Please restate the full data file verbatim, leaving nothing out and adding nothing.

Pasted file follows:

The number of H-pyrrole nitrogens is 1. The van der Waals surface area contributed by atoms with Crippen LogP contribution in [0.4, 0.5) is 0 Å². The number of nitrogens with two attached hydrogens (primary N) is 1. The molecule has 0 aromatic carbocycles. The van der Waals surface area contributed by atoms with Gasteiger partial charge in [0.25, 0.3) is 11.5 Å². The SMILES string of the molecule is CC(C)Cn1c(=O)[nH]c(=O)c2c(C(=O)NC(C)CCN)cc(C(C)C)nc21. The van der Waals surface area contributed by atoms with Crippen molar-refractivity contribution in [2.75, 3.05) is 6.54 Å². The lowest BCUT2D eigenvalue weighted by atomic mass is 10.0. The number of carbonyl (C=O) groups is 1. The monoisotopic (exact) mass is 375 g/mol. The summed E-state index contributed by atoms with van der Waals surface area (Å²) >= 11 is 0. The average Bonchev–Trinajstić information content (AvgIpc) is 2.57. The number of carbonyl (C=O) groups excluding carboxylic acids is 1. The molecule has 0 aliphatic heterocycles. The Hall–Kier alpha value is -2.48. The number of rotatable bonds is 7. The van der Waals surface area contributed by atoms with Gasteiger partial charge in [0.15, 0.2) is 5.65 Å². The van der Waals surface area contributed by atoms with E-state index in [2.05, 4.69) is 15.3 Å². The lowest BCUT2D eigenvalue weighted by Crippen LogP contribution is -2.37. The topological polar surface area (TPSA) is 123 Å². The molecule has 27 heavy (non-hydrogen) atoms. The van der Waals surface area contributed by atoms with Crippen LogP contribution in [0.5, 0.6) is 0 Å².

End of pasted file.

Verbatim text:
The number of H-pyrrole nitrogens is 1. The van der Waals surface area contributed by atoms with Crippen LogP contribution in [0.4, 0.5) is 0 Å². The number of nitrogens with two attached hydrogens (primary N) is 1. The molecule has 0 aromatic carbocycles. The van der Waals surface area contributed by atoms with Gasteiger partial charge in [0.25, 0.3) is 11.5 Å². The SMILES string of the molecule is CC(C)Cn1c(=O)[nH]c(=O)c2c(C(=O)NC(C)CCN)cc(C(C)C)nc21. The van der Waals surface area contributed by atoms with Crippen molar-refractivity contribution in [2.75, 3.05) is 6.54 Å². The lowest BCUT2D eigenvalue weighted by atomic mass is 10.0. The number of carbonyl (C=O) groups is 1. The monoisotopic (exact) mass is 375 g/mol. The summed E-state index contributed by atoms with van der Waals surface area (Å²) >= 11 is 0. The average Bonchev–Trinajstić information content (AvgIpc) is 2.57. The number of carbonyl (C=O) groups excluding carboxylic acids is 1. The molecule has 0 aliphatic heterocycles. The Hall–Kier alpha value is -2.48. The number of rotatable bonds is 7. The van der Waals surface area contributed by atoms with Gasteiger partial charge in [0.15, 0.2) is 5.65 Å². The van der Waals surface area contributed by atoms with E-state index in [2.05, 4.69) is 15.3 Å². The lowest BCUT2D eigenvalue weighted by Crippen LogP contribution is -2.37. The topological polar surface area (TPSA) is 123 Å². The molecule has 27 heavy (non-hydrogen) atoms. The van der Waals surface area contributed by atoms with Crippen LogP contribution in [0.5, 0.6) is 0 Å².